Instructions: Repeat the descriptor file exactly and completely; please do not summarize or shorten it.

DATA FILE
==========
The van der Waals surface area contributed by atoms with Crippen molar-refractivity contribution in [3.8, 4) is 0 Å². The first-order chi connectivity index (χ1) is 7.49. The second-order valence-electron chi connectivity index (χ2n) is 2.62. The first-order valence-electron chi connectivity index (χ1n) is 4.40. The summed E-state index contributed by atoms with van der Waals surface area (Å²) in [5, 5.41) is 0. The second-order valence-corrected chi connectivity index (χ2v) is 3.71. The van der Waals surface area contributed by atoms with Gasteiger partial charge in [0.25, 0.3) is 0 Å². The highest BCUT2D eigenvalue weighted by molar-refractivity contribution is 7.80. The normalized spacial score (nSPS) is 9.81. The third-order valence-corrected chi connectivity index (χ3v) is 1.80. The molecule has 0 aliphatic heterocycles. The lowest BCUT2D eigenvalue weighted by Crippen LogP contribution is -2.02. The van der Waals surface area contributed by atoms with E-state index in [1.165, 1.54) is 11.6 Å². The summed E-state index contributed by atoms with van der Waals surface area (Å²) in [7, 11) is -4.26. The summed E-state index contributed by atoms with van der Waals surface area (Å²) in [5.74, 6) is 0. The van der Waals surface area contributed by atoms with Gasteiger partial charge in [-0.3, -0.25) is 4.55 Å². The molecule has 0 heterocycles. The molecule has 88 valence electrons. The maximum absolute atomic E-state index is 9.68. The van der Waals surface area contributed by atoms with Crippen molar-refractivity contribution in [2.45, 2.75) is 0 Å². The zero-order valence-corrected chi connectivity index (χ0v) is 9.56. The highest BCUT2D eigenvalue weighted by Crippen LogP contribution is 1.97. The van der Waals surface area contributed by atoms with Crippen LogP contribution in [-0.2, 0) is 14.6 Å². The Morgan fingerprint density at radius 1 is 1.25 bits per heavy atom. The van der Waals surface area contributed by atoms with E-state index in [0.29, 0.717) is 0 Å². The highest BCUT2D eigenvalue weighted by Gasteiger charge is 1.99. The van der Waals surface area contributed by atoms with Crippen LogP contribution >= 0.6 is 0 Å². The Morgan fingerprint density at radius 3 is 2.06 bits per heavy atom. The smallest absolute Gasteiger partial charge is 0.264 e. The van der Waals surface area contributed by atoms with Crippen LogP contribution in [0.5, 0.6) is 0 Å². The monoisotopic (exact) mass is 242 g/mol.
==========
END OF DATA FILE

The van der Waals surface area contributed by atoms with Crippen molar-refractivity contribution in [3.8, 4) is 0 Å². The first-order chi connectivity index (χ1) is 7.49. The second-order valence-electron chi connectivity index (χ2n) is 2.62. The first-order valence-electron chi connectivity index (χ1n) is 4.40. The summed E-state index contributed by atoms with van der Waals surface area (Å²) in [5, 5.41) is 0. The second-order valence-corrected chi connectivity index (χ2v) is 3.71. The van der Waals surface area contributed by atoms with Gasteiger partial charge in [0.25, 0.3) is 0 Å². The highest BCUT2D eigenvalue weighted by molar-refractivity contribution is 7.80. The normalized spacial score (nSPS) is 9.81. The third-order valence-corrected chi connectivity index (χ3v) is 1.80. The molecule has 0 aliphatic heterocycles. The lowest BCUT2D eigenvalue weighted by Crippen LogP contribution is -2.02. The van der Waals surface area contributed by atoms with E-state index in [1.165, 1.54) is 11.6 Å². The summed E-state index contributed by atoms with van der Waals surface area (Å²) in [7, 11) is -4.26. The summed E-state index contributed by atoms with van der Waals surface area (Å²) in [5.74, 6) is 0. The van der Waals surface area contributed by atoms with Gasteiger partial charge in [-0.3, -0.25) is 4.55 Å². The molecule has 0 heterocycles. The molecule has 88 valence electrons. The maximum absolute atomic E-state index is 9.68. The van der Waals surface area contributed by atoms with Crippen molar-refractivity contribution in [2.45, 2.75) is 0 Å². The zero-order valence-corrected chi connectivity index (χ0v) is 9.56. The highest BCUT2D eigenvalue weighted by Crippen LogP contribution is 1.97. The van der Waals surface area contributed by atoms with Crippen LogP contribution in [-0.2, 0) is 14.6 Å². The Morgan fingerprint density at radius 1 is 1.25 bits per heavy atom. The van der Waals surface area contributed by atoms with E-state index in [0.29, 0.717) is 0 Å². The highest BCUT2D eigenvalue weighted by Gasteiger charge is 1.99. The van der Waals surface area contributed by atoms with Crippen LogP contribution >= 0.6 is 0 Å². The Morgan fingerprint density at radius 3 is 2.06 bits per heavy atom. The smallest absolute Gasteiger partial charge is 0.264 e. The van der Waals surface area contributed by atoms with Crippen LogP contribution in [0.5, 0.6) is 0 Å². The monoisotopic (exact) mass is 242 g/mol.